Tickets, Therapy & Daring to Dream

It’s been a while since did any writing but I’m hoping that this return to the keyboard can act as some sort of therapy. Social media has made avoiding Wembley a virtual impossibility – not that I want to avoid it of course. The problem is that I, like many others out there, am a passionate, long suffering fan of SAFC without a ticket. It hurts. But I accept and understand that not everyone can attend.

Over the past few months, with each successful step towards the hallowed turf of Wembley the excitement and the anticipation has been cranked up a notch. The confirmation that we’d actually reached our goal started a stampede for tickets that saw season ticket holders queuing all day to get their hands on their tickets (despite being guaranteed them). It was like a hybrid of the Great Gold Rush and the search for Willy Wonka’s final golden ticket, and the prize was no less valuable than either to our fanatical supporters.

For someone that lives outside the region, with family, work and financial restrictions, the chance to own a season ticket is only likely to happen following a win on the Lotto. Does that make me a lesser fan than someone that’s been to every game for the last 20 years? In truth, it probably does. Does it make me any less passionate about my team? Does the agony of defeat hurt any less or the ecstasy of victory feel less euphoric? No, I doubt it; you see football and supporting Sunderland is as important to me as it is to any true fan. It’s in your blood, in your psyche and there is nothing you can do to dampen the spirit it stirs inside you.

Do I have an issue with the way that tickets have been allocated? No, I think the club has been as fair as possible with the resources they had. If more tickets were made available to fans than being wasted on corporate hospitality it would be nice and it would be right. Unfortunately in today’s world it is a sacrifice we simply have to begrudgingly accept.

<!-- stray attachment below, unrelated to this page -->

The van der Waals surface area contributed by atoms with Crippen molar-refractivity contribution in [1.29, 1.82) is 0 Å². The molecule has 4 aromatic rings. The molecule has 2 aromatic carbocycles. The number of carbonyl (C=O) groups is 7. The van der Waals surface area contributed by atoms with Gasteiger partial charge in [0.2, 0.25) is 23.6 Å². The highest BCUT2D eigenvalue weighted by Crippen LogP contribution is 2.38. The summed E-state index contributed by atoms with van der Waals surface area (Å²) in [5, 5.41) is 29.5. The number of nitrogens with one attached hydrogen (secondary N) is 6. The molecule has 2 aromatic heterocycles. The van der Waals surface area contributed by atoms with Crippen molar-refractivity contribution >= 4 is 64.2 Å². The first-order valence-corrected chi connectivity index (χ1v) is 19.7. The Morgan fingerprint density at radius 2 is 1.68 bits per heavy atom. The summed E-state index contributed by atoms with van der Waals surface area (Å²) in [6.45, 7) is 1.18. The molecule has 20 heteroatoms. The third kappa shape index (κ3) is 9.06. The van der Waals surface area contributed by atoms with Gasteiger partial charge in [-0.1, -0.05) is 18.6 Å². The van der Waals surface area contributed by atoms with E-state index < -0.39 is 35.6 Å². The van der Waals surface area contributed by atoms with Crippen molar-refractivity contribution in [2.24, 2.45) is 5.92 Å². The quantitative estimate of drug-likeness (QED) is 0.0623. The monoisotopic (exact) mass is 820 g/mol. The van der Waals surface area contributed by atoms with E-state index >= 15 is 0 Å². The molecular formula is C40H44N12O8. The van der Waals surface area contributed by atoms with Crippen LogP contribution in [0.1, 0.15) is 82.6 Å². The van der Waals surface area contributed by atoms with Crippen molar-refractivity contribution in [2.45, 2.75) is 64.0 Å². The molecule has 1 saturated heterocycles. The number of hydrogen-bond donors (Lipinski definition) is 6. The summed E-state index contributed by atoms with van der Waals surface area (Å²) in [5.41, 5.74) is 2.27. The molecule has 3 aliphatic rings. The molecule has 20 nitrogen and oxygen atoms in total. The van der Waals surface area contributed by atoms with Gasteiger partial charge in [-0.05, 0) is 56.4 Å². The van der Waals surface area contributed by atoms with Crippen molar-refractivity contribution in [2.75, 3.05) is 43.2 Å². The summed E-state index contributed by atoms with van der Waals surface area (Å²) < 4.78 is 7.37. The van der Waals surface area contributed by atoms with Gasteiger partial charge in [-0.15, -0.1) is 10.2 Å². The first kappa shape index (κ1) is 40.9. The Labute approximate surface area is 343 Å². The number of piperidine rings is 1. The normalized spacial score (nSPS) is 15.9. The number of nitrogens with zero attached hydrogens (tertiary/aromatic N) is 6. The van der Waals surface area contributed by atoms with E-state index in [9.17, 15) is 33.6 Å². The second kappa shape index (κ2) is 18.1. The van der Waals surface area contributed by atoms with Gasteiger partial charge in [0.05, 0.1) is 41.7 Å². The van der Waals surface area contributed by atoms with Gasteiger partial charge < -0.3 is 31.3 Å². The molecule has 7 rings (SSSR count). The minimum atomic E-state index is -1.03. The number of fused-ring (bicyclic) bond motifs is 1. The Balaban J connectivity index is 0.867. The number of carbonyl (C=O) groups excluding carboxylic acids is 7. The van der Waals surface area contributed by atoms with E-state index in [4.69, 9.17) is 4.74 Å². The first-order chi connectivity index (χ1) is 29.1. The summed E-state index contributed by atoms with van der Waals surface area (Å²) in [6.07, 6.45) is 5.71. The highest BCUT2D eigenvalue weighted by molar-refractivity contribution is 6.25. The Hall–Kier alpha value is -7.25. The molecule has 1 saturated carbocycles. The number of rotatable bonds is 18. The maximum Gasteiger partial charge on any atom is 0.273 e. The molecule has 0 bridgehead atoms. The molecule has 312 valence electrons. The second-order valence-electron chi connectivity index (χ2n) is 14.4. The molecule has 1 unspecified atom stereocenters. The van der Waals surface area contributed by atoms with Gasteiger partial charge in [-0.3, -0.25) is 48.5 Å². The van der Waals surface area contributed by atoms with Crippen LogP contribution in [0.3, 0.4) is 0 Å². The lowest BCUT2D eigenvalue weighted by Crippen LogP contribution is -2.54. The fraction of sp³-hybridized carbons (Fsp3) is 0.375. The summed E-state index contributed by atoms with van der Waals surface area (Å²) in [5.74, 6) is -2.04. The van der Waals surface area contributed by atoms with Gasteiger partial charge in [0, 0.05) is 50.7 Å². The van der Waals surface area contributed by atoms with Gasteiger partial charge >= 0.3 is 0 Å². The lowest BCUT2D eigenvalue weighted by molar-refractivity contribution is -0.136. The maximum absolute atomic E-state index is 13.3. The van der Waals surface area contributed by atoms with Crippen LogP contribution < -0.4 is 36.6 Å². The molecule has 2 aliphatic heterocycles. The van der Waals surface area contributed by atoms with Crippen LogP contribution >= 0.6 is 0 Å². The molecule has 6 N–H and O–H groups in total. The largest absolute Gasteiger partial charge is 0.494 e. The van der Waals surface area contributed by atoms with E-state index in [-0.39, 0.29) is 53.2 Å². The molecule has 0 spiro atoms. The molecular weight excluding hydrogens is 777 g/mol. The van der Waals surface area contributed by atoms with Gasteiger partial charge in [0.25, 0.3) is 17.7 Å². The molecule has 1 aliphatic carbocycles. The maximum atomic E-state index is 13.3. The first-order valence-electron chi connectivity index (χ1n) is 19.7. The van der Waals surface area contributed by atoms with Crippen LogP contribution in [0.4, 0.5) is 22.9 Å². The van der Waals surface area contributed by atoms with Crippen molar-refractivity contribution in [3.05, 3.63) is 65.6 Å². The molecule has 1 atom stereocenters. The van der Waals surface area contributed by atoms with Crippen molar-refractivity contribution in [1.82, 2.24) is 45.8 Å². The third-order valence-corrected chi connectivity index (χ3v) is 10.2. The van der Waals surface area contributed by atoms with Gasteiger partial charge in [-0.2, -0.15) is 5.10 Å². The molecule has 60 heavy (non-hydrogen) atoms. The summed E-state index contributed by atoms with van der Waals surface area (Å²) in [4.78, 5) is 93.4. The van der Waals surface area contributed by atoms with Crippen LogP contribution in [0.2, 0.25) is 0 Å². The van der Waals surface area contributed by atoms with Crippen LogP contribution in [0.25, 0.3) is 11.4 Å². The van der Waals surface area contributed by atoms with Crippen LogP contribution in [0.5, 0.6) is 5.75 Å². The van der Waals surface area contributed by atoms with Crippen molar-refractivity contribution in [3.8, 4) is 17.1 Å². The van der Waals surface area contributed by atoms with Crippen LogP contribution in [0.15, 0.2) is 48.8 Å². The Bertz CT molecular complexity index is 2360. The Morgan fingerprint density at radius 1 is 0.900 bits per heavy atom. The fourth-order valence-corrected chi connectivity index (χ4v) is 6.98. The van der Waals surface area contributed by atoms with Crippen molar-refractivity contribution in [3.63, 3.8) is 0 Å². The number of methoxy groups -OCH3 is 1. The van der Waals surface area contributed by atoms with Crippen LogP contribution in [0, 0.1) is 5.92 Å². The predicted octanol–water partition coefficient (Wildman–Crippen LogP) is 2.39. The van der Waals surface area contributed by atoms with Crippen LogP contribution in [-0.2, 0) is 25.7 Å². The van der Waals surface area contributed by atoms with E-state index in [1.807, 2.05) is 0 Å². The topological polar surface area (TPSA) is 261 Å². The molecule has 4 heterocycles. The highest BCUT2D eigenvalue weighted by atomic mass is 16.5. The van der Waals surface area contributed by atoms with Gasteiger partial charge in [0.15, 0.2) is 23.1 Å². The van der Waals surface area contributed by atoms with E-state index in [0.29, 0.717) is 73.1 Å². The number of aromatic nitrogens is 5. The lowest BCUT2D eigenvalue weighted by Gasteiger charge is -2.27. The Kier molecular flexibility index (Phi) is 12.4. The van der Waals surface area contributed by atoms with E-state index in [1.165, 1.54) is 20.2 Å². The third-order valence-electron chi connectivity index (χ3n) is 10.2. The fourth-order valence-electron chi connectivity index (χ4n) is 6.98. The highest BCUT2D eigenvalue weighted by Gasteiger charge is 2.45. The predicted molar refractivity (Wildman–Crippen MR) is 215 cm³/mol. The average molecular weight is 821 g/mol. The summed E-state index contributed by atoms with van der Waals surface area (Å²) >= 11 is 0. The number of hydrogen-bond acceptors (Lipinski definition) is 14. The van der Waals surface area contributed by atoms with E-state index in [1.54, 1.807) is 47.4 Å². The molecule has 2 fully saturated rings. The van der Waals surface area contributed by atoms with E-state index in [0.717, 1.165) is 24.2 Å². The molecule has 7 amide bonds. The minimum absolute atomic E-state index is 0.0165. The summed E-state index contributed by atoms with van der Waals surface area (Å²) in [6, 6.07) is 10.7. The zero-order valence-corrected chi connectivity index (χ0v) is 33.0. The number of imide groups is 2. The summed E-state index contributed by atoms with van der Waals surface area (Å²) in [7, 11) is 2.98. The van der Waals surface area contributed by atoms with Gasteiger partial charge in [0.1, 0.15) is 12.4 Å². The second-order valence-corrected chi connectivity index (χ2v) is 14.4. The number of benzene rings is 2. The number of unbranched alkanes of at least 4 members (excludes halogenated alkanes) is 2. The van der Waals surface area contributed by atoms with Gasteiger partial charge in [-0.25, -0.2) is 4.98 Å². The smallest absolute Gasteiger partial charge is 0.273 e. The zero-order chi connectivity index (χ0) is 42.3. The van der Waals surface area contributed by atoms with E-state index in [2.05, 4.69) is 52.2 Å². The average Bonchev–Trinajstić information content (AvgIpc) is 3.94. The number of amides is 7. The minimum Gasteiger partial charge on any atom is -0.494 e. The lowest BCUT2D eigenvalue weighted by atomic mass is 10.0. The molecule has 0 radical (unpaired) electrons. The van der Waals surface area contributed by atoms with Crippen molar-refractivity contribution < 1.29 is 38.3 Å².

I doubt the clamour for tickets, the relief of a successful queue, the disappointment of a fruitless favour has been any different since time began. There will always be winners and losers, both on the pitch and off it. The rise of social media has made this campaign particularly tough to stomach however. The unpleasant and unnecessary attacks from ‘real fans’ on those without a season ticket, the greed of fellow fans selling their soul alongside their ticket for many times the face value, and the constant uploads of photos showing happy smiling faces proudly holding their cherished Wembley ticket. It’s tough to watch and to read. It’s tough to get the balance right – of happiness when one of your fellow comrades comes up trumps and announces they’re sorted, but deep down a bitterness that it wasn’t you.

With each passing day the anguish rises, the false smile slips and the optimism fades. It’s tough. It’s like a loveless marriage. You go to bed full of hope and expectation but deep down you know you’re not going to get lucky and with each passing day resentment sets in.

So am I at the end of my tether? Am I going to refuse to watch the game out of some petty, self-pitying depression? Am I hell. I booked flights and accommodation when we made the final, I’m still hanging onto the last thread of hope that I’ll find tickets before kick-off and if I don’t? Well, at least I’ll be there to savour the atmosphere, to see our fans prove their worth, to walk down Wembley Way, shoulder to shoulder with my tribe, to enjoy the banter, drink away the pre-match nerves and above all glow in the sheer pride that we have once again made it to the iconic home of world football.

For all of those with tickets, with hand on heart, I salute you and wish you the greatest of days out. For those left at home watching with family and friends, fear not, there will be other occasions (there always are, no matter how rare they may be) and next time might be your team. And for those travelling down to Wembley without tickets, let’s hope we all get lucky but if not, let’s enjoy the journey together and make sure whichever bar we end up in, that we sing loud and proud and leave that place with happy memories and smiles on everyone’s faces. For as ‘true’ Sunderland fans we are unique; we are passionate, we are friendly, we are loyal and we are equal and we will enjoy our day in the Capitol.

Haway the lads.

Graham H


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